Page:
Bilbray's campaign digs hole deeper after "Ralston Reports" appearance

Less than 24 hours after her appearance on "Ralston Reports," congressional hopeful Erin Bilbray had her campaign manager issue a series of "clarifications" to "set the record straight."

It's hard to straighten a record on videotape, however. And Bilbray, who may have thought better of some of what she said, must not have ever heard that old expression about discretion and valor. Or as a political adviser might say: Stop digging.

"Clarification" No. 1 -- Bilbray not only still won't acknowledge that there was nothing in that Joe Heck email that attacked women, she doubled and tripled down on it during the program and then this today from campaign manager Bradley Mayer:

"Heck's poor record on women's issues is well-know (sic).  But this race is about a lot more than just women's issues.  It's about the future of our country.  As someone who has worked tirelessly to help more women get involved in the political process, Erin's comments regarding Joe Heck's email pitch were to point out that this is the kind of rhetoric that discourages people, including women, from getting involved in the political process."

Including men? What? I remind you of what she said on the radio:

"I also took it as another kind of attack on women. I don’t think they really want women, family, small business owners to participate in politics."

That is as goofy and ridiculous as when she said it -- and defended it Wednesday night and Thursday. And it is indefensible and offensive.

"Clarification" No. 2 -- With a lot of Twitter blowback and the Sun's Andrew Doughman citing her use of the word "un-American" in his story, here's what Mayer had to say:

"The assertion that she called Joe Heck "un-american" (sic) is false. She said that discouraging people from getting involved in the political process is un-american."

This is just outrageous. You can watch what she said, but the actual statement on the program was:

"I mean, I'm a woman, there is no getting around it and I think he [Joe Heck] was wrong and I think it discourages people from participating in the political process and that is wrong and that is un-American."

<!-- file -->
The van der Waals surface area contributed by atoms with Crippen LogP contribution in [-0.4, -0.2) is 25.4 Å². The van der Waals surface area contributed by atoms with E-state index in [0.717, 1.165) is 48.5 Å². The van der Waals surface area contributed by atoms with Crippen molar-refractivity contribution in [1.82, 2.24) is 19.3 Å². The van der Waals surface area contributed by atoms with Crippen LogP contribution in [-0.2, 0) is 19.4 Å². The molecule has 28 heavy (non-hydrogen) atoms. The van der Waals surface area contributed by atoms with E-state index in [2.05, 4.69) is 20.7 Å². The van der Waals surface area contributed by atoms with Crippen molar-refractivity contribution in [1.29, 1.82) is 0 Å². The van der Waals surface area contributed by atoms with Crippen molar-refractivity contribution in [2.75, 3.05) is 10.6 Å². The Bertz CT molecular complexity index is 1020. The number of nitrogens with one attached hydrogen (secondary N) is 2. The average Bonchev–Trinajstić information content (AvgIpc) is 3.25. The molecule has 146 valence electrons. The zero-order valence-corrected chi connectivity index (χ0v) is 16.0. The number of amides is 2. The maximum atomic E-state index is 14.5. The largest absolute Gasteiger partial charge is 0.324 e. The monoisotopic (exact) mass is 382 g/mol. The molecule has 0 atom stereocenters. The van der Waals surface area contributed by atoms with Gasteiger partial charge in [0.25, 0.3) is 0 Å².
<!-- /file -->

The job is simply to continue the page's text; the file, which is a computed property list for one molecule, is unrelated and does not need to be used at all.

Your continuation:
So it's false that she said Heck is un-American? What she meant was that discouraging people from participating in the political process is un-American? Right after she accused Heck of...discouraging people from participating in the political process?

This is unsustainable. Even if you buy she wasn't affixing that label to Heck, the transitive property defeats her argument.

"Clarification" No. 3 - After Bilbray said immigration was a huge issue and that Heck didn't support a path to citizenship, I played video of a congressional town hall in which he said he did.

But this is what we got today from Mayer:

"When she said Joe Heck doesn't support a pathway to citizenship, she clarified it by saying that Joe Heck does not support the bipartisan Senate compromise that House Republican's (sic) refuse to bring up, which includes a reasonable pathway to citizenship. Heck also voted against Deferred Action for Childhood Arrivals (DACA).  In doing so, he essentially voted to deport thousands of "Dreamers", the children of undocumented immigrants who are here through no fault of their own. Every time he has been given the opportunity to support a reasonable pathway, he hasn't. She pointed out that he seems to be good at coming up with problems while offering no solutions and trying to have it both ways on everything."

This is not as egregious. But she is trying to correct a missed opportunity here by bringing up the deferred action vote (Heck says he thinks the president's executive order was wrong and that he should have come to Congress). But he consistently has said he supports most of the Senate bill and has even called it "reasonable," even though there are parts he does not like.
The congressman has never had a chance to vote on it, though. If Bilbray had called out Heck for not publicly urging House leaders to bring immigration reform to the floor or doing more than just talk about it, fine. But she didn't.
Doughman has "clarified" his story, too.

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